“CPAs don’t give referrals,” said Harold, a grizzled veteran of 32 years in the stockbroker-financial advisor-client trenches. He blurted this out during the Q & A period following my keynote about our latest affluent research, which highlighted personal introductions and referral alliances as the top methods by which today’s affluent discovered their financial advisor.
Trying to be gentle, there were over 100 financial advisors plus management in the audience, I replied, “I hear that refrain a lot.” Then I asked for a show of hands for those who agreed with Harold. It was an awkward moment. It seemed as though nobody fully agreed with Harold, but many held a similar opinion. This was confirmed when I asked for a show of hands of those who would like “more referrals from COIs – CPAs and the like.” All hands went up.
At this point I asked the group if they wanted to use the remainder of their Q & A time for me to share our latest data on COIs and referrals. It was unanimous, so using findings from our recent 2016 Elite Advisor research, I highlighted financial advisors who received 5 or more referrals from COIs in 2015 in direct contrast to those who received none.
As I explained to the audience, the overriding factor is that elite advisors have invested the time, energy and resources to develop relationships with their COIs in a manner that is much different from that of the general population of financial advisors.
These are the five questions I posed to the group, answer them as you continue to read…
How many of you have socialized with your COIs last year?
Maybe 35-40% of the hands were raised, but not with a lot of assurance.
Who has sent a small gift to a COI last year?
About half of the raised hands were lowered. Apparently not many were activating the power of “surprise and delight” with these potential referral alliance partners. There were a lot of blank faces.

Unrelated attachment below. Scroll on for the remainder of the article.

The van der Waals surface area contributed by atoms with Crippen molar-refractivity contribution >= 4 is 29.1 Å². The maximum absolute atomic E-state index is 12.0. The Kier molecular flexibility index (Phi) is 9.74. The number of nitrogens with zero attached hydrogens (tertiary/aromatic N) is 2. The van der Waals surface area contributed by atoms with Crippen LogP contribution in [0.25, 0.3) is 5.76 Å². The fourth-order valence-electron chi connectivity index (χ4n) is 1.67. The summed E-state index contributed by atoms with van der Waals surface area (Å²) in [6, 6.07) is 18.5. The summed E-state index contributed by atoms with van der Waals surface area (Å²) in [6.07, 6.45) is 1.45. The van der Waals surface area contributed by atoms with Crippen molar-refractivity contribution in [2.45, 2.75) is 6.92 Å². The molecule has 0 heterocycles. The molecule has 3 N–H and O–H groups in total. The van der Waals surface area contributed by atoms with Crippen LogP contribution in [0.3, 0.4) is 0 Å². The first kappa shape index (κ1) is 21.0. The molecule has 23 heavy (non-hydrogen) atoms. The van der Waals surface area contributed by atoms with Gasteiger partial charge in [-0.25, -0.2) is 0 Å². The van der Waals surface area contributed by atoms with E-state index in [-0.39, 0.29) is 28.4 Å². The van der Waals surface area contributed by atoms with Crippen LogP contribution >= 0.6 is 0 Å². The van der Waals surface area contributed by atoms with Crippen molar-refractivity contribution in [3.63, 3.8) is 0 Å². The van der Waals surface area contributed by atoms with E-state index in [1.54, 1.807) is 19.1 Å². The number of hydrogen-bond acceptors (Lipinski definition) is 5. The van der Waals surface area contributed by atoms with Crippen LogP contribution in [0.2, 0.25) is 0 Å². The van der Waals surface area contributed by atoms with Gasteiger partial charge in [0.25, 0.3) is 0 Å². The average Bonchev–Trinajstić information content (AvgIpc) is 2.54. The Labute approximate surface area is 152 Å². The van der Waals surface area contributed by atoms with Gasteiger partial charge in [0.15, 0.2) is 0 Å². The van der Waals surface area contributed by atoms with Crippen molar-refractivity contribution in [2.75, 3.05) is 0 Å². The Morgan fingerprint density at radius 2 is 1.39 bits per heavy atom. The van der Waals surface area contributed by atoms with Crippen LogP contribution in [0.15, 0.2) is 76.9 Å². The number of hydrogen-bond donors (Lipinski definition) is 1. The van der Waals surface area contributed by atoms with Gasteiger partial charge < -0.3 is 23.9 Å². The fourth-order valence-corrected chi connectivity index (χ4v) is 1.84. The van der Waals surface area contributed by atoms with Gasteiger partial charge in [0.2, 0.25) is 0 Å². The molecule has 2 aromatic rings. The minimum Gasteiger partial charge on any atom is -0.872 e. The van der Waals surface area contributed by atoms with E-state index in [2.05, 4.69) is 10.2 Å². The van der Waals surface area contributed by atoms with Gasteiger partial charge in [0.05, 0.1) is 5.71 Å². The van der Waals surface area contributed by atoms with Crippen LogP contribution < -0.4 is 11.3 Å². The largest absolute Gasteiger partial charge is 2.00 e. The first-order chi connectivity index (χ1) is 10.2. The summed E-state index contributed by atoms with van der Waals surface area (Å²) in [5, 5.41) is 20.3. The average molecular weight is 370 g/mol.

Who had a COI to their office last year and showcased their wealth management process?
It looked like less than 15% of the hands were raised.
Who knows their COIs “very well” personally (spouse, children, pets, hobbies, etc.)?
Very few hands were raised.
Who has sent 10 or more referrals to their COIs last year?
Very few hands were raised.
Cracking the CPA Referral Code
I then flashed on the screen the following….
The difference in activity between advisors who received 5 or more referrals and those who received is illustrated clearly in this graphic. And before everyone could begin to feel too glum about their CPA relationships, I explained that they were viewing an “affluent client acquisition accelerator” -- the CPA referral code. Every advisor in the audience, like every advisor reading this article, is fully capable of activating this referral code – even Harold.
The requirements were simple, but not easy. When these same five questions are asked next year, and you are able to answer affirmatively to each – you’ll have most likely “cracked the CPA referral code” and accelerated your growth through acquiring affluent clients.
As you can see from the chart, the differences between financial advisors who received 5 or more referrals from COIs in 2015 and those who received none are quite visible. So, what’s the first step in cracking your CPA referral code?
First, assess your relationship with the CPAs of your top 25 clients and current referral alliance partners. Second, select one CPA of your top 25 clients and invite both spouses to dinner. Third, send a small thank you gift to another CPA of your top 25 clients in appreciation of the good tax work done for a mutual client. And finally, invite one CPA to your office so you can walk them through your wealth management process -- showcase your professionalism.
This will get the ball rolling. Remember, the more proactively you address the five areas outlined above, the more likely you are to crack your CPA code.
Matt Oechsli is author of Building a Successful 21st Century Financial Practice: Attracting, Servicing & Retaining Affluent Clients. www.oechsli.com